To meet the expectations of our clients, we have given up natural fur in all LPP brands.
In 2014, we made a decision to give up angora, a kind of wool made from the hair of the rabbit. We made that decision due to gross violations of animals’ rights at livestock farms and because we were unable to exercise real control over the raw material sourcing process.
In 2016, we concluded an official agreement with the “Open Cages” organisation, as part of which we undertook to give up, on a permanent basis, natural fur, and we joined the international initiative Fur Free Retailer. At present, in cases where a designer’s vision and a current trend encompass fur motifs, we use, just like some of our market competitors, the highest-quality synthetic materials.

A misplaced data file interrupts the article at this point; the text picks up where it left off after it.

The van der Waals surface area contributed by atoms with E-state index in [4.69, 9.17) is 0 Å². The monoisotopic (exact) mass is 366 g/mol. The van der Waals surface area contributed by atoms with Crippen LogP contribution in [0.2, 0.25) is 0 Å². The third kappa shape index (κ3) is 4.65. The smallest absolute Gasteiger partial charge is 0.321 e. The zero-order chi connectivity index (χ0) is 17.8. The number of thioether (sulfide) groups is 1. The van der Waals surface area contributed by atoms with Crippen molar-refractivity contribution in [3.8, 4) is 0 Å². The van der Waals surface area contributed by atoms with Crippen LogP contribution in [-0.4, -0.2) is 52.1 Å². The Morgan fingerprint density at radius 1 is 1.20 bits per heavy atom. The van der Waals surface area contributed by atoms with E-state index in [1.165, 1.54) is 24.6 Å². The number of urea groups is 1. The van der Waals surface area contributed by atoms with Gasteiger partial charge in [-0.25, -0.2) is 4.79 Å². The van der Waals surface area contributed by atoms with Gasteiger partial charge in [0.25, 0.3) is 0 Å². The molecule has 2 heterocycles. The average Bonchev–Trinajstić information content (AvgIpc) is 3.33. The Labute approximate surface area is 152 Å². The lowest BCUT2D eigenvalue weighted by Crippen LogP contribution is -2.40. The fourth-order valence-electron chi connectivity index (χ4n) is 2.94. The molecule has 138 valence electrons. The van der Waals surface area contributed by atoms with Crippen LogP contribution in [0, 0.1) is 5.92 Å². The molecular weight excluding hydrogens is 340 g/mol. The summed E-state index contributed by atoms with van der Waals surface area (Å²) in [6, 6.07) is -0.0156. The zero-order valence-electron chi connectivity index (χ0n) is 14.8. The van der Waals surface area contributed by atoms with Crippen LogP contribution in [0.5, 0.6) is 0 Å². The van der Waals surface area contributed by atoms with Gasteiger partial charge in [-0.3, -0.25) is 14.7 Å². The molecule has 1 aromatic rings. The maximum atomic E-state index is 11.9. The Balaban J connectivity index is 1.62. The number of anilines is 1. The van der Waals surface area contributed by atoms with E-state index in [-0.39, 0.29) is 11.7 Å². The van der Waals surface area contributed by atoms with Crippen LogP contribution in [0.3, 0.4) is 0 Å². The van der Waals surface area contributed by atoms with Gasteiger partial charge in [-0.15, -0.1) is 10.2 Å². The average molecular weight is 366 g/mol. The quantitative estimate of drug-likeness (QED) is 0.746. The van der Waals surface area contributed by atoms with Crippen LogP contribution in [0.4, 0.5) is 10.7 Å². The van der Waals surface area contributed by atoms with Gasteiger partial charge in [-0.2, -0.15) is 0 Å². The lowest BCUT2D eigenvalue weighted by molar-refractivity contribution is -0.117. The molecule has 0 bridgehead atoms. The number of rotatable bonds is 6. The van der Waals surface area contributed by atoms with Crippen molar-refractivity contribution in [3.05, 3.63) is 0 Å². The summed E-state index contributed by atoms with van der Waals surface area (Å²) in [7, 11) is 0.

LPP has just shown that contemporary fashion does not have to use animal fur at all. I think that if the biggest clothing company in Central and Eastern Europe is capable of making a written undertaking containing such decision and, therefore, of standing alongside other global clothing giants, then this is a clear message to those fashion companies which still use animals. The future of fashion entails new technologies, and not closing animals in small wire cages.
Coordinator of the international Fur Free Retailer campaign
LPP and responsible use of mohair
In connection with the emerging information about an unethical approach to the production of mohair obtained from Angora goats in South Africa, we have made an important decision in the LPP regarding further use of this raw material.
By 2020, all LPP brands will resign from using the mohair or will acquire this material in a responsible manner, guaranteeing the humane treatment of animals.